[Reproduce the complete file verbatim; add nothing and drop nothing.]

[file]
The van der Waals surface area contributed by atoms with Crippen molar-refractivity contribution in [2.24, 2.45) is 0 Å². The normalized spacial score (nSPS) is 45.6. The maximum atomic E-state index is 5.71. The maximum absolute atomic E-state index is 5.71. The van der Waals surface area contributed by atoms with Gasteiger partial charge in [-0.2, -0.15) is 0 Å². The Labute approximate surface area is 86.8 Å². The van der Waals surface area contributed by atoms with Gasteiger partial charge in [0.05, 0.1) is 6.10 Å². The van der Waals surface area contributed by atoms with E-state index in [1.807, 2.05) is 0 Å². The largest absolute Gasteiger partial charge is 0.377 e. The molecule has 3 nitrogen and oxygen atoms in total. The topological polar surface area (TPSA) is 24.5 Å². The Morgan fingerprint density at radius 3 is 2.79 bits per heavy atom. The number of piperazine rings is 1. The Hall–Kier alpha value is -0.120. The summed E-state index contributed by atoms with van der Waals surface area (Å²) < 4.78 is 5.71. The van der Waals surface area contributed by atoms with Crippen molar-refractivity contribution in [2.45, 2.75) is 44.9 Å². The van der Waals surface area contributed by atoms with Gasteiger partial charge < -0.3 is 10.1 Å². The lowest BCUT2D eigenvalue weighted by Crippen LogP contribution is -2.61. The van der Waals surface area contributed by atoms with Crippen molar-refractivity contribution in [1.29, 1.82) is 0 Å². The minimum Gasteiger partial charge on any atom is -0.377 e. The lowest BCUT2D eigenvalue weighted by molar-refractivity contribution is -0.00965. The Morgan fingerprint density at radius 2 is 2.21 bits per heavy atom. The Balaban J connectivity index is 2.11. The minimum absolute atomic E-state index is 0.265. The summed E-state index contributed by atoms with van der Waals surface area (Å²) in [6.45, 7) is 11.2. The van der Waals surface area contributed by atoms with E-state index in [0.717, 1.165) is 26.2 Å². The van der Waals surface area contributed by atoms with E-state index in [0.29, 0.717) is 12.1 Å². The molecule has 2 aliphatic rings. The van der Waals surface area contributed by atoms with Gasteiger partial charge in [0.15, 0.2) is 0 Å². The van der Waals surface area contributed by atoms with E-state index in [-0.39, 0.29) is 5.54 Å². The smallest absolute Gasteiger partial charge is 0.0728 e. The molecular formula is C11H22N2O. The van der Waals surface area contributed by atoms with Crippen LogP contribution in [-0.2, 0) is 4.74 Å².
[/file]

The van der Waals surface area contributed by atoms with Crippen molar-refractivity contribution in [2.24, 2.45) is 0 Å². The normalized spacial score (nSPS) is 45.6. The maximum atomic E-state index is 5.71. The maximum absolute atomic E-state index is 5.71. The van der Waals surface area contributed by atoms with Gasteiger partial charge in [-0.2, -0.15) is 0 Å². The Labute approximate surface area is 86.8 Å². The van der Waals surface area contributed by atoms with Gasteiger partial charge in [0.05, 0.1) is 6.10 Å². The van der Waals surface area contributed by atoms with E-state index in [1.807, 2.05) is 0 Å². The largest absolute Gasteiger partial charge is 0.377 e. The molecule has 3 nitrogen and oxygen atoms in total. The topological polar surface area (TPSA) is 24.5 Å². The Morgan fingerprint density at radius 3 is 2.79 bits per heavy atom. The number of piperazine rings is 1. The Hall–Kier alpha value is -0.120. The summed E-state index contributed by atoms with van der Waals surface area (Å²) < 4.78 is 5.71. The van der Waals surface area contributed by atoms with Crippen molar-refractivity contribution in [2.45, 2.75) is 44.9 Å². The van der Waals surface area contributed by atoms with Gasteiger partial charge < -0.3 is 10.1 Å². The lowest BCUT2D eigenvalue weighted by Crippen LogP contribution is -2.61. The van der Waals surface area contributed by atoms with Crippen molar-refractivity contribution in [1.29, 1.82) is 0 Å². The minimum Gasteiger partial charge on any atom is -0.377 e. The lowest BCUT2D eigenvalue weighted by molar-refractivity contribution is -0.00965. The Morgan fingerprint density at radius 2 is 2.21 bits per heavy atom. The Balaban J connectivity index is 2.11. The minimum absolute atomic E-state index is 0.265. The summed E-state index contributed by atoms with van der Waals surface area (Å²) in [6.45, 7) is 11.2. The van der Waals surface area contributed by atoms with E-state index in [0.717, 1.165) is 26.2 Å². The van der Waals surface area contributed by atoms with E-state index in [0.29, 0.717) is 12.1 Å². The molecule has 2 aliphatic rings. The van der Waals surface area contributed by atoms with Gasteiger partial charge in [0.15, 0.2) is 0 Å². The van der Waals surface area contributed by atoms with E-state index in [-0.39, 0.29) is 5.54 Å². The smallest absolute Gasteiger partial charge is 0.0728 e. The molecular formula is C11H22N2O. The van der Waals surface area contributed by atoms with Crippen LogP contribution in [-0.2, 0) is 4.74 Å².